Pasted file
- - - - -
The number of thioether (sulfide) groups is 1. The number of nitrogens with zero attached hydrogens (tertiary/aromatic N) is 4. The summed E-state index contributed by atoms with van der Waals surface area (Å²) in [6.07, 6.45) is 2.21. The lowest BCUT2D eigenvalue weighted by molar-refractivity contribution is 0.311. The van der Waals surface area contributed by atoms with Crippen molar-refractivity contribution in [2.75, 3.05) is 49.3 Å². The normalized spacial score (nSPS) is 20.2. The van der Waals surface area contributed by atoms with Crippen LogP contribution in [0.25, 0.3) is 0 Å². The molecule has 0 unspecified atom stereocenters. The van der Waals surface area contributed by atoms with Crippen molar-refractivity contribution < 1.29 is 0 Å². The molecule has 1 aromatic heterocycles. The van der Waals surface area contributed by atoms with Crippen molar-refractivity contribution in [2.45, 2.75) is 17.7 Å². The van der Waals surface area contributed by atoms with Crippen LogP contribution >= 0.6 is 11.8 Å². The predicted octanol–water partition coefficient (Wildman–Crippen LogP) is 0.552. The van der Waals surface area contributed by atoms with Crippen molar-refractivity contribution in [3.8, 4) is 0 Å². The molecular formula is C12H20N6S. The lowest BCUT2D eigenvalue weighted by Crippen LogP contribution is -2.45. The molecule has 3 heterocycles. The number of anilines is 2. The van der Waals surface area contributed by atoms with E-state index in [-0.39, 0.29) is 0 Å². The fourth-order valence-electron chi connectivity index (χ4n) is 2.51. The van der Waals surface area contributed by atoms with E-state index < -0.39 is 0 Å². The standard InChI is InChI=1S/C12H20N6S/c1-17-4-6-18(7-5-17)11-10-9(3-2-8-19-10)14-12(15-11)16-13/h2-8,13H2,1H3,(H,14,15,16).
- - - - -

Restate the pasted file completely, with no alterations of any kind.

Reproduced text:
The number of thioether (sulfide) groups is 1. The number of nitrogens with zero attached hydrogens (tertiary/aromatic N) is 4. The summed E-state index contributed by atoms with van der Waals surface area (Å²) in [6.07, 6.45) is 2.21. The lowest BCUT2D eigenvalue weighted by molar-refractivity contribution is 0.311. The van der Waals surface area contributed by atoms with Crippen molar-refractivity contribution in [2.75, 3.05) is 49.3 Å². The normalized spacial score (nSPS) is 20.2. The van der Waals surface area contributed by atoms with Crippen LogP contribution in [0.25, 0.3) is 0 Å². The molecule has 0 unspecified atom stereocenters. The van der Waals surface area contributed by atoms with Crippen molar-refractivity contribution < 1.29 is 0 Å². The molecule has 1 aromatic heterocycles. The van der Waals surface area contributed by atoms with Crippen molar-refractivity contribution in [2.45, 2.75) is 17.7 Å². The van der Waals surface area contributed by atoms with Crippen LogP contribution >= 0.6 is 11.8 Å². The predicted octanol–water partition coefficient (Wildman–Crippen LogP) is 0.552. The van der Waals surface area contributed by atoms with Crippen molar-refractivity contribution in [3.8, 4) is 0 Å². The molecular formula is C12H20N6S. The lowest BCUT2D eigenvalue weighted by Crippen LogP contribution is -2.45. The molecule has 3 heterocycles. The number of anilines is 2. The van der Waals surface area contributed by atoms with E-state index in [-0.39, 0.29) is 0 Å². The fourth-order valence-electron chi connectivity index (χ4n) is 2.51. The van der Waals surface area contributed by atoms with E-state index < -0.39 is 0 Å². The standard InChI is InChI=1S/C12H20N6S/c1-17-4-6-18(7-5-17)11-10-9(3-2-8-19-10)14-12(15-11)16-13/h2-8,13H2,1H3,(H,14,15,16).